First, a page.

Flash forward nearly a year after and I had started a new HomeBrew campaign, and one of my players wanted to DM a small two-session story to give me a break. I thought this was an excellent idea and was quite excited for his first go as a Dungeon Master. So now, assuming the role of a PC, I rolled up a cleric, Rift of House Heirlock.
I was surprised to see that he had taken the prior campaign's PCs and converted them into NPC characters when we began. All of the original players had returned, so this was a delight for everyone. To add to this surprise, the book came back with extended lore as he adapted it as part of the BBEG (Big Bad Ending Guy).
After a long battle, we defeated the BBEG, and one of the players Dispelled the book.
This piqued my interest a lot as they were hesitant to do it in the last campaign. As I was not the DM, I was also curious about what the acting DM would rule.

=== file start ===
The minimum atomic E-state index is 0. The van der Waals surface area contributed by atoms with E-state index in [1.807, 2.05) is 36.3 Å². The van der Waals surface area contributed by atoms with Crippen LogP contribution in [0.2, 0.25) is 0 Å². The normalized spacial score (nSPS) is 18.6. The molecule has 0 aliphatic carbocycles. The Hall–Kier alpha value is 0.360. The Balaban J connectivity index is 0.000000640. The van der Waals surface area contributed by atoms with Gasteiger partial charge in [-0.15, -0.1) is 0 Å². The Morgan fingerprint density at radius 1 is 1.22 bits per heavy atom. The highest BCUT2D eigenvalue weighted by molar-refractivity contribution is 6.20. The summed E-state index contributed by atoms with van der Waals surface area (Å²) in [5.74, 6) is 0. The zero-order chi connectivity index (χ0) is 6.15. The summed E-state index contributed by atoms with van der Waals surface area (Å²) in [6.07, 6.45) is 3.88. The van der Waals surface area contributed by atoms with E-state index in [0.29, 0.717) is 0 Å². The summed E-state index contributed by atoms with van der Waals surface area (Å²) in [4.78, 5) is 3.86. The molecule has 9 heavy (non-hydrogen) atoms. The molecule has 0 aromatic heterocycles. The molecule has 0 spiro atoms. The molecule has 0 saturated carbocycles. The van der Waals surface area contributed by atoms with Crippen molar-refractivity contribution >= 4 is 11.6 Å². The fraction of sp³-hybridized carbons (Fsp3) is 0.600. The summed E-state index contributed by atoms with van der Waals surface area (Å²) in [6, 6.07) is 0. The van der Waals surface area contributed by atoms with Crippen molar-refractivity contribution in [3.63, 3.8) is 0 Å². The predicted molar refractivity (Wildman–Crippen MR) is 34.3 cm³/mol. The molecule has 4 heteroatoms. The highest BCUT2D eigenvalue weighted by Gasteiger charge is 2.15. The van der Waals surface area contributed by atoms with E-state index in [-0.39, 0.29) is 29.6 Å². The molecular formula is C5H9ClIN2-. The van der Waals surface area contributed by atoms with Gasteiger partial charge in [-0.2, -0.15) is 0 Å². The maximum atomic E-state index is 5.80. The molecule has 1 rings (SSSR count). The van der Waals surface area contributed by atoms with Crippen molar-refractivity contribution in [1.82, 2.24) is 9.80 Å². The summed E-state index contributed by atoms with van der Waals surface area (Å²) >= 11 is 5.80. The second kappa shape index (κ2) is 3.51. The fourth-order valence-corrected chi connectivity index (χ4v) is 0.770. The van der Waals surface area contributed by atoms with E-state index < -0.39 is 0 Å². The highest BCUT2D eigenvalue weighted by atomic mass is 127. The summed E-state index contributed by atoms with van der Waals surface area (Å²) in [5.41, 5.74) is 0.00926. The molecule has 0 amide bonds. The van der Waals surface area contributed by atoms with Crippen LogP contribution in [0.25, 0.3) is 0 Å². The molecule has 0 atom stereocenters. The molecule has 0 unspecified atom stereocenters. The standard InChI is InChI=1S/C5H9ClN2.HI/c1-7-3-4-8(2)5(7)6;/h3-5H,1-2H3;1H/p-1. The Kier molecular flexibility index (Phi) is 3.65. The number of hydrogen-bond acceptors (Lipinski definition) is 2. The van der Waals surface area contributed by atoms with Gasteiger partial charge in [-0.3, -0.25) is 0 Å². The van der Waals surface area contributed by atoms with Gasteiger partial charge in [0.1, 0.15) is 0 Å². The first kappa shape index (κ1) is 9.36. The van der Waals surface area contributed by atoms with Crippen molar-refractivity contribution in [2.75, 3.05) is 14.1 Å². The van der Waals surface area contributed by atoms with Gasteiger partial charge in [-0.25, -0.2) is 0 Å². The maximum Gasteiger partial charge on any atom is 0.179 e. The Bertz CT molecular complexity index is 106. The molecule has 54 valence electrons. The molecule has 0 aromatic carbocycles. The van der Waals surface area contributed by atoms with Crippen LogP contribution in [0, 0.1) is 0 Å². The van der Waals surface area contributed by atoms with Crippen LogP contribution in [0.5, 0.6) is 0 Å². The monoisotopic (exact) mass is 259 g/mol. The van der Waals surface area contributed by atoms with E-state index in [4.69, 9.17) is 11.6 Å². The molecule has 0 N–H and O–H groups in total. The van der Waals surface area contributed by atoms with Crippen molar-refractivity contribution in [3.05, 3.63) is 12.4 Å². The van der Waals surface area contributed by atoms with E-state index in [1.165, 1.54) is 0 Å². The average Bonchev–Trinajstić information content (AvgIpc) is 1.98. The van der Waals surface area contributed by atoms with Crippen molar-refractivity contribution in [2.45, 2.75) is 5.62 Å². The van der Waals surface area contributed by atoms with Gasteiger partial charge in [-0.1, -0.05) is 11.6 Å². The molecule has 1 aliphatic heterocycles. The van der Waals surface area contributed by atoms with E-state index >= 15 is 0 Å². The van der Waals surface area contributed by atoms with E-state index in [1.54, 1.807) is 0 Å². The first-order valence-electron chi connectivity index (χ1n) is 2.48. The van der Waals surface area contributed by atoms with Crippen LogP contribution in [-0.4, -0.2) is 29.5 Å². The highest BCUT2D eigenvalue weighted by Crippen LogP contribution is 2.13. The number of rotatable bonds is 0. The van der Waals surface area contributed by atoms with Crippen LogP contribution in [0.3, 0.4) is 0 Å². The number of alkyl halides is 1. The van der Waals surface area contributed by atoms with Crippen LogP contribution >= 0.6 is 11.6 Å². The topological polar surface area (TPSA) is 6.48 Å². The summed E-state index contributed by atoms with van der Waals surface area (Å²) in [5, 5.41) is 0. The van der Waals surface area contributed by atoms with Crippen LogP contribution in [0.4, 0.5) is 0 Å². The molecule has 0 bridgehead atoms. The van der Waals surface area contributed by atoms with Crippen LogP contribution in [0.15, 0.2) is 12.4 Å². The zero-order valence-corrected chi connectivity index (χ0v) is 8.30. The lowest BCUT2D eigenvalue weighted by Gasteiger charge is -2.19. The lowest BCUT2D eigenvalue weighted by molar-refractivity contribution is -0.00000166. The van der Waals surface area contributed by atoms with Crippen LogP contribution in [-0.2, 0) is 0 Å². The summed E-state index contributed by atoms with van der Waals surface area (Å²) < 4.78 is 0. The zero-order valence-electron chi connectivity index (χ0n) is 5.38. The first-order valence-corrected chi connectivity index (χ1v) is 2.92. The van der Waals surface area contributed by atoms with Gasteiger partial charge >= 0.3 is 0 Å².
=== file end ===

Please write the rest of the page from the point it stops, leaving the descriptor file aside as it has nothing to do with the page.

In the end, he ruled that the book lay dormant.
As the creating DM of the original book, I wouldn't let any non-clerk take hold of it. As such, I had Rift of House Heirlock take the book from the city. 7 days later, in the acting Dungeon Master's conclusion wrap up... Rift was taken by the book. Dispel did not remove all the dark magic. Dispel only muted it for a time.
I loved it.
Rift was now out in the wilds with this book of darkness, and the keys were left on the table for the future. Not only that but the effects of Dispel upon the book were now made known. This made my mind run through the "What If?" I discussed this in the prior article.
The following session, we resumed our normal game, and I once again assumed my DM's chair, but I kept the above in the back of my mind for the future, laying a trap which I could spring at the opportune moment.
They finally explored the house they earned. They found the portal and entered, the opening shutting behind them, trapping them in a pocket of darkness, torment, and death. This is exactly where I wanted Rift to show up with the book, making the book's legend grow.